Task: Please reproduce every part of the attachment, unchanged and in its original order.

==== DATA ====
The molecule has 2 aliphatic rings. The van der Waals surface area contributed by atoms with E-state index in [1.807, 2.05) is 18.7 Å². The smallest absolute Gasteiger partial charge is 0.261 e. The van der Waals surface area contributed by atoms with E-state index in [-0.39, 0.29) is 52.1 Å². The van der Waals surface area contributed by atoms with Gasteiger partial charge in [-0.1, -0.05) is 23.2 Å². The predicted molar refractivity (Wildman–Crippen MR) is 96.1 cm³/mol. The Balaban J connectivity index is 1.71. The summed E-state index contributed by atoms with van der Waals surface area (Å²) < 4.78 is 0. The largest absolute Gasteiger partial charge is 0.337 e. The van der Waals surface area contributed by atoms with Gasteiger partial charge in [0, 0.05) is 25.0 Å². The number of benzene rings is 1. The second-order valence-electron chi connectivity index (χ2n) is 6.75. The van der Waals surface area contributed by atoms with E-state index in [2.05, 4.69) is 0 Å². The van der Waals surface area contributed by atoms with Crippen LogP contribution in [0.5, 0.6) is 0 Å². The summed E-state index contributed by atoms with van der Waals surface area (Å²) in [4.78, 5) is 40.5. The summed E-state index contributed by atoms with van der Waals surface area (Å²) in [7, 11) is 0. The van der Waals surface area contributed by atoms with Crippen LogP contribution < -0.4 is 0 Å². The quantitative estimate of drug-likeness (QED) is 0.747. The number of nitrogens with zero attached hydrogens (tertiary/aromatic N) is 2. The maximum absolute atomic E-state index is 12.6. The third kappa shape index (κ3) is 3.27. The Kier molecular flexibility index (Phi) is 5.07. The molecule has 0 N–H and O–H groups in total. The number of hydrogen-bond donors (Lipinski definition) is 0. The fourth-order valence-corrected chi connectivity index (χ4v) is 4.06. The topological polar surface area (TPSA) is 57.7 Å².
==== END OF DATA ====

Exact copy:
The molecule has 2 aliphatic rings. The van der Waals surface area contributed by atoms with E-state index in [1.807, 2.05) is 18.7 Å². The smallest absolute Gasteiger partial charge is 0.261 e. The van der Waals surface area contributed by atoms with E-state index in [-0.39, 0.29) is 52.1 Å². The van der Waals surface area contributed by atoms with Gasteiger partial charge in [-0.1, -0.05) is 23.2 Å². The predicted molar refractivity (Wildman–Crippen MR) is 96.1 cm³/mol. The Balaban J connectivity index is 1.71. The summed E-state index contributed by atoms with van der Waals surface area (Å²) < 4.78 is 0. The largest absolute Gasteiger partial charge is 0.337 e. The van der Waals surface area contributed by atoms with Gasteiger partial charge in [0, 0.05) is 25.0 Å². The number of benzene rings is 1. The second-order valence-electron chi connectivity index (χ2n) is 6.75. The van der Waals surface area contributed by atoms with E-state index in [2.05, 4.69) is 0 Å². The van der Waals surface area contributed by atoms with Crippen LogP contribution in [0.5, 0.6) is 0 Å². The summed E-state index contributed by atoms with van der Waals surface area (Å²) in [4.78, 5) is 40.5. The summed E-state index contributed by atoms with van der Waals surface area (Å²) in [7, 11) is 0. The van der Waals surface area contributed by atoms with Crippen LogP contribution < -0.4 is 0 Å². The quantitative estimate of drug-likeness (QED) is 0.747. The number of nitrogens with zero attached hydrogens (tertiary/aromatic N) is 2. The maximum absolute atomic E-state index is 12.6. The third kappa shape index (κ3) is 3.27. The Kier molecular flexibility index (Phi) is 5.07. The molecule has 0 N–H and O–H groups in total. The number of hydrogen-bond donors (Lipinski definition) is 0. The fourth-order valence-corrected chi connectivity index (χ4v) is 4.06. The topological polar surface area (TPSA) is 57.7 Å².